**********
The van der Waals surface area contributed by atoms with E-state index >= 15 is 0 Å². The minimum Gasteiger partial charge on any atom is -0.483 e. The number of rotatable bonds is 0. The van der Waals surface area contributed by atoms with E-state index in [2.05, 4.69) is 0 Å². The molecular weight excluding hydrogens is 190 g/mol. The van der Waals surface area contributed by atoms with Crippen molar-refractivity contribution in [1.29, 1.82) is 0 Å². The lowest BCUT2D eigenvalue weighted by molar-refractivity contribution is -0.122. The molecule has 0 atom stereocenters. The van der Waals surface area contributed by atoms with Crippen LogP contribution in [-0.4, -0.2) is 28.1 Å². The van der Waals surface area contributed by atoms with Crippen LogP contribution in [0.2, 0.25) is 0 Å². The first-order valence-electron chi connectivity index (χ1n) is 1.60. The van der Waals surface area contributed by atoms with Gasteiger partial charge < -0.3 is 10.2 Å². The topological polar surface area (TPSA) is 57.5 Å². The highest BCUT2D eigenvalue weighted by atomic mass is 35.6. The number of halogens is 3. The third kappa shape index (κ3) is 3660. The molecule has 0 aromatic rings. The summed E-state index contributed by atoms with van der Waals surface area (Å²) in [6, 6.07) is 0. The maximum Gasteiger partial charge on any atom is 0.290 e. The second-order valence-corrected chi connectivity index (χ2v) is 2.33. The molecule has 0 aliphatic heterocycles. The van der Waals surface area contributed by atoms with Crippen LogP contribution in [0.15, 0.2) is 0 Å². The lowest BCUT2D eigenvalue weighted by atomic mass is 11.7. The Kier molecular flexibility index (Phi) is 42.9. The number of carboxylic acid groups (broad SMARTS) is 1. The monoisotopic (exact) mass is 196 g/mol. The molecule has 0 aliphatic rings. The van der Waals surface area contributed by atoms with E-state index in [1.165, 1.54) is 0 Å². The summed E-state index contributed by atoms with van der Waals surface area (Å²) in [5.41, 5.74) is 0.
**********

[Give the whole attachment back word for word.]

The van der Waals surface area contributed by atoms with E-state index >= 15 is 0 Å². The minimum Gasteiger partial charge on any atom is -0.483 e. The number of rotatable bonds is 0. The van der Waals surface area contributed by atoms with E-state index in [2.05, 4.69) is 0 Å². The molecular weight excluding hydrogens is 190 g/mol. The van der Waals surface area contributed by atoms with Crippen molar-refractivity contribution in [1.29, 1.82) is 0 Å². The lowest BCUT2D eigenvalue weighted by molar-refractivity contribution is -0.122. The molecule has 0 atom stereocenters. The van der Waals surface area contributed by atoms with Crippen LogP contribution in [-0.4, -0.2) is 28.1 Å². The van der Waals surface area contributed by atoms with Crippen LogP contribution in [0.2, 0.25) is 0 Å². The first-order valence-electron chi connectivity index (χ1n) is 1.60. The van der Waals surface area contributed by atoms with Gasteiger partial charge < -0.3 is 10.2 Å². The topological polar surface area (TPSA) is 57.5 Å². The highest BCUT2D eigenvalue weighted by atomic mass is 35.6. The number of halogens is 3. The third kappa shape index (κ3) is 3660. The molecule has 0 aromatic rings. The summed E-state index contributed by atoms with van der Waals surface area (Å²) in [6, 6.07) is 0. The maximum Gasteiger partial charge on any atom is 0.290 e. The second-order valence-corrected chi connectivity index (χ2v) is 2.33. The molecule has 0 aliphatic heterocycles. The van der Waals surface area contributed by atoms with Crippen LogP contribution in [0.15, 0.2) is 0 Å². The lowest BCUT2D eigenvalue weighted by atomic mass is 11.7. The Kier molecular flexibility index (Phi) is 42.9. The number of carboxylic acid groups (broad SMARTS) is 1. The monoisotopic (exact) mass is 196 g/mol. The molecule has 0 aliphatic rings. The van der Waals surface area contributed by atoms with E-state index in [1.165, 1.54) is 0 Å². The summed E-state index contributed by atoms with van der Waals surface area (Å²) in [5.41, 5.74) is 0.